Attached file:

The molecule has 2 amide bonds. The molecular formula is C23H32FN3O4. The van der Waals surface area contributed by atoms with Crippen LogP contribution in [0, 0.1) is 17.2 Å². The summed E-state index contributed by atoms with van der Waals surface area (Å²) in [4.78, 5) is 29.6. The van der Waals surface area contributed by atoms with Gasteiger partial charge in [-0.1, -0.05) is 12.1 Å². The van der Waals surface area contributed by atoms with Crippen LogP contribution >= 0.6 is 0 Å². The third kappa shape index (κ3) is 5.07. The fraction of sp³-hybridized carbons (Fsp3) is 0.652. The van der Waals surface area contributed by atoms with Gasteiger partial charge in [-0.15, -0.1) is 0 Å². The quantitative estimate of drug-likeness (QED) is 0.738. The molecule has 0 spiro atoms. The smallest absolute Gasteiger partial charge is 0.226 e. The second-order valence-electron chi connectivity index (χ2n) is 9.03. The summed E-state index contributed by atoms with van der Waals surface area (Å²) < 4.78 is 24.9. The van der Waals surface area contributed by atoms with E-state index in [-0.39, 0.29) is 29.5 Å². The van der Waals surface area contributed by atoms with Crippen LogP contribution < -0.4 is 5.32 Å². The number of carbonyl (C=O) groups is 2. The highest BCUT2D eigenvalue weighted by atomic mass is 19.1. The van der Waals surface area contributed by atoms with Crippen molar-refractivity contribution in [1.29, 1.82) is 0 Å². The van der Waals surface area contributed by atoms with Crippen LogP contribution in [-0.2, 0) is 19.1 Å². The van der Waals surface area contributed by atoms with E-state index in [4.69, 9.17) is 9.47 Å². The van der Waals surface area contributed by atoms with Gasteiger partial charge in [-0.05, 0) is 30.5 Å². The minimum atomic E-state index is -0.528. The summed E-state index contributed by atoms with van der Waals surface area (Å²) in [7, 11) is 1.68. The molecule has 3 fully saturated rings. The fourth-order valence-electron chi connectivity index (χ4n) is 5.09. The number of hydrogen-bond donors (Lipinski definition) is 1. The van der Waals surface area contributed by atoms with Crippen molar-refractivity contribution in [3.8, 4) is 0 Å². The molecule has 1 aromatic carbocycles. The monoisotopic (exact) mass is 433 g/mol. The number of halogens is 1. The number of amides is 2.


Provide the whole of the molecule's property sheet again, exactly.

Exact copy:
The molecule has 2 amide bonds. The molecular formula is C23H32FN3O4. The van der Waals surface area contributed by atoms with Crippen LogP contribution in [0, 0.1) is 17.2 Å². The summed E-state index contributed by atoms with van der Waals surface area (Å²) in [4.78, 5) is 29.6. The van der Waals surface area contributed by atoms with Gasteiger partial charge in [-0.1, -0.05) is 12.1 Å². The van der Waals surface area contributed by atoms with Crippen LogP contribution >= 0.6 is 0 Å². The third kappa shape index (κ3) is 5.07. The fraction of sp³-hybridized carbons (Fsp3) is 0.652. The van der Waals surface area contributed by atoms with Gasteiger partial charge in [-0.15, -0.1) is 0 Å². The quantitative estimate of drug-likeness (QED) is 0.738. The molecule has 0 spiro atoms. The smallest absolute Gasteiger partial charge is 0.226 e. The second-order valence-electron chi connectivity index (χ2n) is 9.03. The summed E-state index contributed by atoms with van der Waals surface area (Å²) < 4.78 is 24.9. The van der Waals surface area contributed by atoms with E-state index in [-0.39, 0.29) is 29.5 Å². The van der Waals surface area contributed by atoms with Crippen LogP contribution < -0.4 is 5.32 Å². The number of carbonyl (C=O) groups is 2. The highest BCUT2D eigenvalue weighted by atomic mass is 19.1. The van der Waals surface area contributed by atoms with Crippen molar-refractivity contribution in [1.29, 1.82) is 0 Å². The van der Waals surface area contributed by atoms with Crippen LogP contribution in [-0.2, 0) is 19.1 Å². The van der Waals surface area contributed by atoms with E-state index in [4.69, 9.17) is 9.47 Å². The van der Waals surface area contributed by atoms with Gasteiger partial charge in [-0.05, 0) is 30.5 Å². The minimum atomic E-state index is -0.528. The summed E-state index contributed by atoms with van der Waals surface area (Å²) in [7, 11) is 1.68. The molecule has 3 fully saturated rings. The fourth-order valence-electron chi connectivity index (χ4n) is 5.09. The number of hydrogen-bond donors (Lipinski definition) is 1. The van der Waals surface area contributed by atoms with Crippen molar-refractivity contribution in [3.8, 4) is 0 Å². The molecule has 1 aromatic carbocycles. The monoisotopic (exact) mass is 433 g/mol. The number of halogens is 1. The number of amides is 2.